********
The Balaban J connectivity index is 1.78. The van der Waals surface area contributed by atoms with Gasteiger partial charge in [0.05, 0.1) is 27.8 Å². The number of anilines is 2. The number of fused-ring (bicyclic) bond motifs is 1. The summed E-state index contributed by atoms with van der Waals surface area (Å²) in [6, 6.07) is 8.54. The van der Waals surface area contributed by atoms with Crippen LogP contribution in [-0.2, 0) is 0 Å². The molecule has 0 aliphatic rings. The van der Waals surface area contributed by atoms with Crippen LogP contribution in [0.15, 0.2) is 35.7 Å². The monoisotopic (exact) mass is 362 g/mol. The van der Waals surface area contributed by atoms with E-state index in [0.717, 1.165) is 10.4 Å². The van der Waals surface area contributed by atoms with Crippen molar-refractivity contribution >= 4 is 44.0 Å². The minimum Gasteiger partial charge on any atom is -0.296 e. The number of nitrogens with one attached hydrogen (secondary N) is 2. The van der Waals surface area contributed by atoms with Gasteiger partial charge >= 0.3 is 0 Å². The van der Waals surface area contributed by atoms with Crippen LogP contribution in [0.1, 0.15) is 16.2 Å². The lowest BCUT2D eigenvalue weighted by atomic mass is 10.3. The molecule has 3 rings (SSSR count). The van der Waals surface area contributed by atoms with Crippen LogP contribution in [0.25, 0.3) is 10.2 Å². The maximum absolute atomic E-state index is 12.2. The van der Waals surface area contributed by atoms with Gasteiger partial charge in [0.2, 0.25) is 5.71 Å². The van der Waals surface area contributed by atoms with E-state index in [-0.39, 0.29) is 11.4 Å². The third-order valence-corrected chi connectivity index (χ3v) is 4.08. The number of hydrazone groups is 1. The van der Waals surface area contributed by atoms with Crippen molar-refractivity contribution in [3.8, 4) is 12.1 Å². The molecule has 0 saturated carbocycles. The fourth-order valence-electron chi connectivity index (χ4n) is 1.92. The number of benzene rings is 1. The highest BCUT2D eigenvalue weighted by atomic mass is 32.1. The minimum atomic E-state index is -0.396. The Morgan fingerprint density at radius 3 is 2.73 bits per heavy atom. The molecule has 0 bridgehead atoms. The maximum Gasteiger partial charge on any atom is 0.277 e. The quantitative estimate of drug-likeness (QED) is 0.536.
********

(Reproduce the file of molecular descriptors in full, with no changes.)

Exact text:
The Balaban J connectivity index is 1.78. The van der Waals surface area contributed by atoms with Gasteiger partial charge in [0.05, 0.1) is 27.8 Å². The number of anilines is 2. The number of fused-ring (bicyclic) bond motifs is 1. The summed E-state index contributed by atoms with van der Waals surface area (Å²) in [6, 6.07) is 8.54. The van der Waals surface area contributed by atoms with Crippen LogP contribution in [-0.2, 0) is 0 Å². The molecule has 0 aliphatic rings. The van der Waals surface area contributed by atoms with Crippen LogP contribution in [0.15, 0.2) is 35.7 Å². The monoisotopic (exact) mass is 362 g/mol. The van der Waals surface area contributed by atoms with E-state index in [0.717, 1.165) is 10.4 Å². The van der Waals surface area contributed by atoms with Crippen molar-refractivity contribution >= 4 is 44.0 Å². The minimum Gasteiger partial charge on any atom is -0.296 e. The number of nitrogens with one attached hydrogen (secondary N) is 2. The van der Waals surface area contributed by atoms with Gasteiger partial charge >= 0.3 is 0 Å². The van der Waals surface area contributed by atoms with Crippen LogP contribution in [0.1, 0.15) is 16.2 Å². The lowest BCUT2D eigenvalue weighted by atomic mass is 10.3. The molecule has 3 rings (SSSR count). The van der Waals surface area contributed by atoms with Crippen LogP contribution in [0.25, 0.3) is 10.2 Å². The maximum absolute atomic E-state index is 12.2. The van der Waals surface area contributed by atoms with Gasteiger partial charge in [0.2, 0.25) is 5.71 Å². The van der Waals surface area contributed by atoms with E-state index in [-0.39, 0.29) is 11.4 Å². The third-order valence-corrected chi connectivity index (χ3v) is 4.08. The number of hydrazone groups is 1. The van der Waals surface area contributed by atoms with Crippen molar-refractivity contribution in [3.8, 4) is 12.1 Å². The molecule has 0 saturated carbocycles. The fourth-order valence-electron chi connectivity index (χ4n) is 1.92. The number of benzene rings is 1. The highest BCUT2D eigenvalue weighted by atomic mass is 32.1. The minimum atomic E-state index is -0.396. The Morgan fingerprint density at radius 3 is 2.73 bits per heavy atom. The molecule has 0 bridgehead atoms. The maximum Gasteiger partial charge on any atom is 0.277 e. The quantitative estimate of drug-likeness (QED) is 0.536.